Monday, October 25, 2010

St. Crispian's Day

What's he that wishes so?
My cousin Westmoreland? No, my fair cousin;
If we are mark'd to die, we are enow
To do our country loss; and if to live,
The fewer men, the greater share of honour.
God's will! I pray thee, wish not one man more.
By Jove, I am not covetous for gold,
Nor care I who doth feed upon my cost;
It yearns me not if men my garments wear;
Such outward things dwell not in my desires.
But if it be a sin to covet honour,
I am the most offending soul alive.
No, faith, my coz, wish not a man from England.
God's peace! I would not lose so great an honour
As one man more methinks would share from me
For the best hope I have. O, do not wish one more!
Rather proclaim it, Westmoreland, through my host,
That he which hath no stomach to this fight,
Let him depart; his passport shall be made,
And crowns for convoy put into his purse;
We would not die in that man's company
That fears his fellowship to die with us.
This day is call'd the feast of Crispian.
He that outlives this day, and comes safe home,
Will stand a tip-toe when this day is nam'd,
And rouse him at the name of Crispian.
He that shall live this day, and see old age,
Will yearly on the vigil feast his neighbours,
And say 'To-morrow is Saint Crispian.'
Then will he strip his sleeve and show his scars,
And say 'These wounds I had on Crispian's day.'
Old men forget; yet all shall be forgot,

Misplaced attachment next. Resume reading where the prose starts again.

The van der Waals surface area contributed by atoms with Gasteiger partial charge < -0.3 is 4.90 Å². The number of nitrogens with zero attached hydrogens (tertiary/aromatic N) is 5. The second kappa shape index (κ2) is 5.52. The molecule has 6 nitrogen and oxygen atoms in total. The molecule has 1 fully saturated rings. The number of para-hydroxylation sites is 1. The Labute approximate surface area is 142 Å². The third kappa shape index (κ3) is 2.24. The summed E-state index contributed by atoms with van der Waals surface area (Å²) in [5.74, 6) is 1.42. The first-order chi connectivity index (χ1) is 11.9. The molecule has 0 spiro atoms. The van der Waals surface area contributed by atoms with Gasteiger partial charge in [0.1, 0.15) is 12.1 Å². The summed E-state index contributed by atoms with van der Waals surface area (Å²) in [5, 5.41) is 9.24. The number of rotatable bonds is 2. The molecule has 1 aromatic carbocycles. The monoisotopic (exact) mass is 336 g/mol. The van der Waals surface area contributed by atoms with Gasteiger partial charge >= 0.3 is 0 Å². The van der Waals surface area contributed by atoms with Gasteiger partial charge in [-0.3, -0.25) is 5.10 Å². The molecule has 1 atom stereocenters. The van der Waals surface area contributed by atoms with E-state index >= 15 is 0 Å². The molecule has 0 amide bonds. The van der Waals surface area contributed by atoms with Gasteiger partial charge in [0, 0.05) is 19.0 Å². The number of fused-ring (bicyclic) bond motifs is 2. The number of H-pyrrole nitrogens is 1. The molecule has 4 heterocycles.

But he'll remember, with advantages,
What feats he did that day. Then shall our names,
Familiar in his mouth as household words-
Harry the King, Bedford and Exeter,
Warwick and Talbot, Salisbury and Gloucester-
Be in their flowing cups freshly rememb'red.
This story shall the good man teach his son;
And Crispin Crispian shall ne'er go by,
From this day to the ending of the world,
But we in it shall be remembered-
We few, we happy few, we band of brothers;
For he to-day that sheds his blood with me
Shall be my brother; be he ne'er so vile,
This day shall gentle his condition;
And gentlemen in England now-a-bed
Shall think themselves accurs'd they were not here,
And hold their manhoods cheap whiles any speaks
That fought with us upon Saint Crispin's day


MaryR said...

I love St. Crispin. There is a society of combat Marines, the St. Crispin society.

Yer Marine said...

You know someone who quotes Henry V, now don't you?

(25 October, 1415)

Tom Goering said...

English Comp, we had to do a compare and contrast using this Shakespeare piece along with Patton's speech prior to D-Day.

Good times.

BostonMaggie said...

Mary - Of course there is!

My Marine - I don't actually recall that happening last week. There was Kipling at the bar....then there was a lot of verbal harrassment in regard to my lack of knowledge when it came to WWII era German history.

Tom - Did Patton win?

Yer Marine said...

You have heard me quote the St Crispin's Day speech a bunch of times. Even last week, at Mary's house, when discussing someone who was a hell-raiser.

"Be he ne'er so vile, this day shall gentle his condition..."

And yes, plenty of Kipling.

BostonMaggie said...

Be nice or I'll make you blush....right out here in the blog

Tom Goering said...

Patton's participation in D'Day was limited to his "secret" to address the troops before they were to head off for Normandy.

It is the speech that begins the movie Patton (the movie leaves a lot of the colorful language out) but cool none the less.

The speech: